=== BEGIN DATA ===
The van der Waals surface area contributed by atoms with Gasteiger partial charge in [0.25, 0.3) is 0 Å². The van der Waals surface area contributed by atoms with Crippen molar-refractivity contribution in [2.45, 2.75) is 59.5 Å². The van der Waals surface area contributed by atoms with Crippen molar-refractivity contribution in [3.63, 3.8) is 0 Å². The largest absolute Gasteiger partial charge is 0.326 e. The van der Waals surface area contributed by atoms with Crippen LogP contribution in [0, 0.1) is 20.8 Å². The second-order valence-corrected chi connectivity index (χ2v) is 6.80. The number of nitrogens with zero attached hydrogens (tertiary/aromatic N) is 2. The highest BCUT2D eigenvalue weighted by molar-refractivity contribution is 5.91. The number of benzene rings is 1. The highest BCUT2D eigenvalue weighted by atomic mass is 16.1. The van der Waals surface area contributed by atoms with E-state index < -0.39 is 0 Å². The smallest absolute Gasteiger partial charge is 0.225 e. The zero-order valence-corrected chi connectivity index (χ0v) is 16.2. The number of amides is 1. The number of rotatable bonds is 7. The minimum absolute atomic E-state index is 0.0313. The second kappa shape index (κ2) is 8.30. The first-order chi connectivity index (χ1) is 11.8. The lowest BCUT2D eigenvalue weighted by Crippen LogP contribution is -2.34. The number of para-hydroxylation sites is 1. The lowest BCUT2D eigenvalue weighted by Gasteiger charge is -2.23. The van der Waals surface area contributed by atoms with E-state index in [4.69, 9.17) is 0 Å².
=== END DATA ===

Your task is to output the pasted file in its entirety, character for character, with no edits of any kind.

The van der Waals surface area contributed by atoms with Gasteiger partial charge in [0.25, 0.3) is 0 Å². The van der Waals surface area contributed by atoms with Crippen molar-refractivity contribution in [2.45, 2.75) is 59.5 Å². The van der Waals surface area contributed by atoms with Crippen molar-refractivity contribution in [3.63, 3.8) is 0 Å². The largest absolute Gasteiger partial charge is 0.326 e. The van der Waals surface area contributed by atoms with Crippen LogP contribution in [0, 0.1) is 20.8 Å². The second-order valence-corrected chi connectivity index (χ2v) is 6.80. The number of nitrogens with zero attached hydrogens (tertiary/aromatic N) is 2. The highest BCUT2D eigenvalue weighted by molar-refractivity contribution is 5.91. The number of benzene rings is 1. The highest BCUT2D eigenvalue weighted by atomic mass is 16.1. The van der Waals surface area contributed by atoms with E-state index < -0.39 is 0 Å². The smallest absolute Gasteiger partial charge is 0.225 e. The zero-order valence-corrected chi connectivity index (χ0v) is 16.2. The number of amides is 1. The number of rotatable bonds is 7. The minimum absolute atomic E-state index is 0.0313. The second kappa shape index (κ2) is 8.30. The first-order chi connectivity index (χ1) is 11.8. The lowest BCUT2D eigenvalue weighted by Crippen LogP contribution is -2.34. The number of para-hydroxylation sites is 1. The lowest BCUT2D eigenvalue weighted by Gasteiger charge is -2.23. The van der Waals surface area contributed by atoms with E-state index in [4.69, 9.17) is 0 Å².